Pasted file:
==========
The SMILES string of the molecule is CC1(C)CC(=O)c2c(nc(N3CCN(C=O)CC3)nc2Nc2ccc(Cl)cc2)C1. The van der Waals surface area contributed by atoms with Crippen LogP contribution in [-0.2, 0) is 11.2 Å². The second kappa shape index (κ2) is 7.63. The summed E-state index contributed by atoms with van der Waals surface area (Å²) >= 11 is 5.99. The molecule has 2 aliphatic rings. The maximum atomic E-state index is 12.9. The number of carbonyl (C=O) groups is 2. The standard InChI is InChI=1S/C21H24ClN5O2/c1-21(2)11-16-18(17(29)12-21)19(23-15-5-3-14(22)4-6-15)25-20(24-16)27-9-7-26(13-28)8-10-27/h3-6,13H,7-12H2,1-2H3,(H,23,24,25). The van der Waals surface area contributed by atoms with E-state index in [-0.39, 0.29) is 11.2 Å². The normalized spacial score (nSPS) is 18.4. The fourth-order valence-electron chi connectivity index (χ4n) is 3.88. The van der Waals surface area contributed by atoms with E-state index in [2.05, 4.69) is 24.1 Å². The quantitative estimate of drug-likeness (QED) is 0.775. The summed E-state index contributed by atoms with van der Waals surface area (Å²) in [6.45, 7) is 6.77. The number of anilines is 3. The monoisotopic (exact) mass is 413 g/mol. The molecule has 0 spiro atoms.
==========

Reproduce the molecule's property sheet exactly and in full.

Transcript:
The SMILES string of the molecule is CC1(C)CC(=O)c2c(nc(N3CCN(C=O)CC3)nc2Nc2ccc(Cl)cc2)C1. The van der Waals surface area contributed by atoms with Crippen LogP contribution in [-0.2, 0) is 11.2 Å². The second kappa shape index (κ2) is 7.63. The summed E-state index contributed by atoms with van der Waals surface area (Å²) >= 11 is 5.99. The molecule has 2 aliphatic rings. The maximum atomic E-state index is 12.9. The number of carbonyl (C=O) groups is 2. The standard InChI is InChI=1S/C21H24ClN5O2/c1-21(2)11-16-18(17(29)12-21)19(23-15-5-3-14(22)4-6-15)25-20(24-16)27-9-7-26(13-28)8-10-27/h3-6,13H,7-12H2,1-2H3,(H,23,24,25). The van der Waals surface area contributed by atoms with E-state index in [-0.39, 0.29) is 11.2 Å². The normalized spacial score (nSPS) is 18.4. The fourth-order valence-electron chi connectivity index (χ4n) is 3.88. The van der Waals surface area contributed by atoms with E-state index in [2.05, 4.69) is 24.1 Å². The quantitative estimate of drug-likeness (QED) is 0.775. The summed E-state index contributed by atoms with van der Waals surface area (Å²) in [6.45, 7) is 6.77. The number of anilines is 3. The monoisotopic (exact) mass is 413 g/mol. The molecule has 0 spiro atoms.